As a historian, I resist very strongly to the idea that events in history are inevitable. We can look back and see reasons why things happen but that doesn’t mean they had to happen, and I think we need always to keep in mind that there are balances always in societies between those forces who would push towards war and those forces that push towards peace. And sometimes the forces that are making war more likely tend to win out and sometimes the forces that push for peace more likely win out. And I think we must also take into account individual human agency. Our history of course is affected by forces; economical, societal, political, intellectual [and] religious, but I think we also have to be aware that there are key moments in which those who are in positions of power making decisions are very important indeed. I think the First World War, and I believe this strongly, could have been avoided if certain key decision makers in that fateful month of July 1914 had made different decisions or had perhaps, in some cases, stood up to their own military when those military were urging war. And so we can never abstract or take away the role of human agency and the importance of human leadership in the ways in which history turns out.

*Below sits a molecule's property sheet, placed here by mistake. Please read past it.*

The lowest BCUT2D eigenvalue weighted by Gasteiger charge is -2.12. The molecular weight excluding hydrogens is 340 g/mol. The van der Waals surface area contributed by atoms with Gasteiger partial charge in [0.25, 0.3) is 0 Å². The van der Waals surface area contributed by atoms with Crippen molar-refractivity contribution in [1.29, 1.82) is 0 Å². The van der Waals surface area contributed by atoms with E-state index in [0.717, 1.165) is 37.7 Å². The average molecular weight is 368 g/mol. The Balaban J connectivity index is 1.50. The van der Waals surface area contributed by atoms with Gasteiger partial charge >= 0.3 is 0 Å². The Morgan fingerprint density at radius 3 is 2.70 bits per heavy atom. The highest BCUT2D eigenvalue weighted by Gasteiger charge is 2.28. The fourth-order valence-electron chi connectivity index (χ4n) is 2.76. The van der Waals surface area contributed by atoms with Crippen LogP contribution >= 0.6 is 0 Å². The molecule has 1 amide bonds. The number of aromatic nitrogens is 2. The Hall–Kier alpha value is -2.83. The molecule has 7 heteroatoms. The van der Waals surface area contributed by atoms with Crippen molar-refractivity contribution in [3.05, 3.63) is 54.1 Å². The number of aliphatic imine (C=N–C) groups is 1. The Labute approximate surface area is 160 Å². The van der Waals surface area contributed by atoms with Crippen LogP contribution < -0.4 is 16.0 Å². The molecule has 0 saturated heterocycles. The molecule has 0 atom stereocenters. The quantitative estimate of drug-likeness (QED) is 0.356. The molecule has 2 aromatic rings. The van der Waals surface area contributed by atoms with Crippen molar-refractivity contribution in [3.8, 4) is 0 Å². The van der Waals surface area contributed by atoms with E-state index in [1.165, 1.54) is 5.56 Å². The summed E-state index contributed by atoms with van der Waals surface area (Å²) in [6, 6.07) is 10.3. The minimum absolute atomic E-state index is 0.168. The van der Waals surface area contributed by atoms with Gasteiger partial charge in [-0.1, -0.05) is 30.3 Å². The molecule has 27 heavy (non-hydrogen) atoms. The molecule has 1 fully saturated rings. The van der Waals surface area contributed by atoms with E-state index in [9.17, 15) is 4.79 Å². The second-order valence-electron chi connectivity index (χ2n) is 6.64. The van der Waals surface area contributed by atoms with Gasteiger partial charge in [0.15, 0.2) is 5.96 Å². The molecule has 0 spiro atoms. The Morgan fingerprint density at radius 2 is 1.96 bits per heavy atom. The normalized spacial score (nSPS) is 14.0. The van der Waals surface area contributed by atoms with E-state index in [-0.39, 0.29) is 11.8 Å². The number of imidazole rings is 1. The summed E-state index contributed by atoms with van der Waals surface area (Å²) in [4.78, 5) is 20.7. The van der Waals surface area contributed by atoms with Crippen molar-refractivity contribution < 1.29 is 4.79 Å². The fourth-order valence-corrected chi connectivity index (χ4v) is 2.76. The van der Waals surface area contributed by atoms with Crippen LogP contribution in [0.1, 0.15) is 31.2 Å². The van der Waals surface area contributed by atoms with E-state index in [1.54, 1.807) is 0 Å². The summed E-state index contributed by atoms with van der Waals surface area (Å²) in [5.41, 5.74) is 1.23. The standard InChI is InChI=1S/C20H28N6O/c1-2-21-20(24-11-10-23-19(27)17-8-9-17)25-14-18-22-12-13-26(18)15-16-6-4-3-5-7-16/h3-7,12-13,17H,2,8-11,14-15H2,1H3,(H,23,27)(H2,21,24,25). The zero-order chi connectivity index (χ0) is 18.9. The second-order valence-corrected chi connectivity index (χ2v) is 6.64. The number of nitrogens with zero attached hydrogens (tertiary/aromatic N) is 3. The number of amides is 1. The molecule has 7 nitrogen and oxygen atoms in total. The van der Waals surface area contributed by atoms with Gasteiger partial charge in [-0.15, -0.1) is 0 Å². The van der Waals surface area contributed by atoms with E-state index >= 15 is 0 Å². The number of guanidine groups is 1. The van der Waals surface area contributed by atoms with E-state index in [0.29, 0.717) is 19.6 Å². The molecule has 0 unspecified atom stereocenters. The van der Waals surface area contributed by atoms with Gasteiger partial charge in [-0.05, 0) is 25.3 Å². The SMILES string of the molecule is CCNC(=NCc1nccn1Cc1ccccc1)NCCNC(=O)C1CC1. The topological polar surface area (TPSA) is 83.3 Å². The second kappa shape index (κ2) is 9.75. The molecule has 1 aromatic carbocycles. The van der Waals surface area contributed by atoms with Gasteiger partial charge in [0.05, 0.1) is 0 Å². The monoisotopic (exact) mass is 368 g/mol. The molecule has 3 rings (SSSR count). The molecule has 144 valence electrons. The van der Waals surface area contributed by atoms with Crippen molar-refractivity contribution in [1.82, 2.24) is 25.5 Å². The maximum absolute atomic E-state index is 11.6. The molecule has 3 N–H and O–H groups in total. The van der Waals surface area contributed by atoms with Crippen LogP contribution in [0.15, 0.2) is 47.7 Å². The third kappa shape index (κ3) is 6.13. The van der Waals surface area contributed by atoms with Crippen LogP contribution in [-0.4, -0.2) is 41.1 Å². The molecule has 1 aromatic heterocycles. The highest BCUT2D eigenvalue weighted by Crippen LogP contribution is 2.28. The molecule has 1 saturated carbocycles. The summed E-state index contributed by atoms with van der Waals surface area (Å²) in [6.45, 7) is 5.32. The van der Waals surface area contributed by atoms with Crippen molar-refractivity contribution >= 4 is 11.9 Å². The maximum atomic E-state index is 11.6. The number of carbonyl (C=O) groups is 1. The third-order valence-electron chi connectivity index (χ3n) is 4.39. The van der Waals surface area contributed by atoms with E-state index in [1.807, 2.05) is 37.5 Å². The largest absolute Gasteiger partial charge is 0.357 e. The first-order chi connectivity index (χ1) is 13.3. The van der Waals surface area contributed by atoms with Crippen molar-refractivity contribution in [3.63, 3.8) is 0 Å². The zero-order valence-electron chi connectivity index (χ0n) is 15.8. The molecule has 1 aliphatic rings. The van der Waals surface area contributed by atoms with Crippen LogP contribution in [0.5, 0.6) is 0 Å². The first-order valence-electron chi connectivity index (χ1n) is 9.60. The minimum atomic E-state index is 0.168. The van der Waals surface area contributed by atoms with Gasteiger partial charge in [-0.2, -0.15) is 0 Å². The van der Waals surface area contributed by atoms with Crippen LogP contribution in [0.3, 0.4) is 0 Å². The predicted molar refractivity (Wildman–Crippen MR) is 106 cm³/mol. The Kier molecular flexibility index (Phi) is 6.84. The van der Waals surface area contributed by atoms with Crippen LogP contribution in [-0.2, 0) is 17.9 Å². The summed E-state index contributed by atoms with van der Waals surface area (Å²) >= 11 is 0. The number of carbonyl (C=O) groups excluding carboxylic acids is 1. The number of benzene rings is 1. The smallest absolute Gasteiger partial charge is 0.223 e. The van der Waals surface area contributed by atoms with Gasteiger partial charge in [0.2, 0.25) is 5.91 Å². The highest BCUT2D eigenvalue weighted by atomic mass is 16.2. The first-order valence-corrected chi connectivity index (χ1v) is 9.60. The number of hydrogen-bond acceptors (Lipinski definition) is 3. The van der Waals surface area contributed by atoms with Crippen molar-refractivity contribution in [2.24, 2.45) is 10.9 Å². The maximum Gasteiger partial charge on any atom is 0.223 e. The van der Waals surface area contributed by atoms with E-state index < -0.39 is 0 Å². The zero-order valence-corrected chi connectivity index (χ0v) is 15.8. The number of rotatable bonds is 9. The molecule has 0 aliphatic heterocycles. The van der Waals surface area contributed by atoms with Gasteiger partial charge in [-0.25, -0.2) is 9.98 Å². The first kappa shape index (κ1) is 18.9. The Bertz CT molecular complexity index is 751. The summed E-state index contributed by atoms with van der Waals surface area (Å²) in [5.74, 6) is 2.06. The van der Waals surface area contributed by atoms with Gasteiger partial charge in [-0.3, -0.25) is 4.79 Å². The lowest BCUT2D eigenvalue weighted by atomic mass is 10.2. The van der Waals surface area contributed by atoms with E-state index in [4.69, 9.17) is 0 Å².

Let me just say something very briefly about the period after 1814 because I think in some ways it is a period that is less familiar to most of us. I know we have with us a very distinguished historian of that period but I think for a lot of us, the period after 1814 is more remote and perhaps less familiar than the period after 1914 or close to the period after the end of the Cold War. I think what we need to do is look again at what the Congress of Vienna did. This was the great congress of nations which met in 1814 and was briefly interrupted when Napoleon was brought back from exile and had been defeated yet again at the Battle of Waterloo, and then the rest of the Congress in Vienna resumed its work. I think what was important about the Congress of Vienna was that it did not just settle the borders, it did not just [settle] who was going to rule which country, it did not just settle what would happen to France as it was defeated, what it did was set up a system which actually served Europe very well for the next half a century, and might have gone on serving it well if other things hadn’t happened. I think there was a very important shift as a result of the Napoleonic wars in the thinking of those who came to make peace in Vienna and that was that they had to build something different. [It was] very much the same sort of attitude after 1918 when the peacemakers who met in Paris said ‘we can’t do this again, we can’t afford to have war on this scale again’, and I think very much of the same sort of shift in thinking and sensibility that you got after 1945 again when those who were responsible were trying to set up a new world order said ‘we can’t just repeat the sort of mistakes we had in the past and we can’t repeat the sort of system we had in the past’.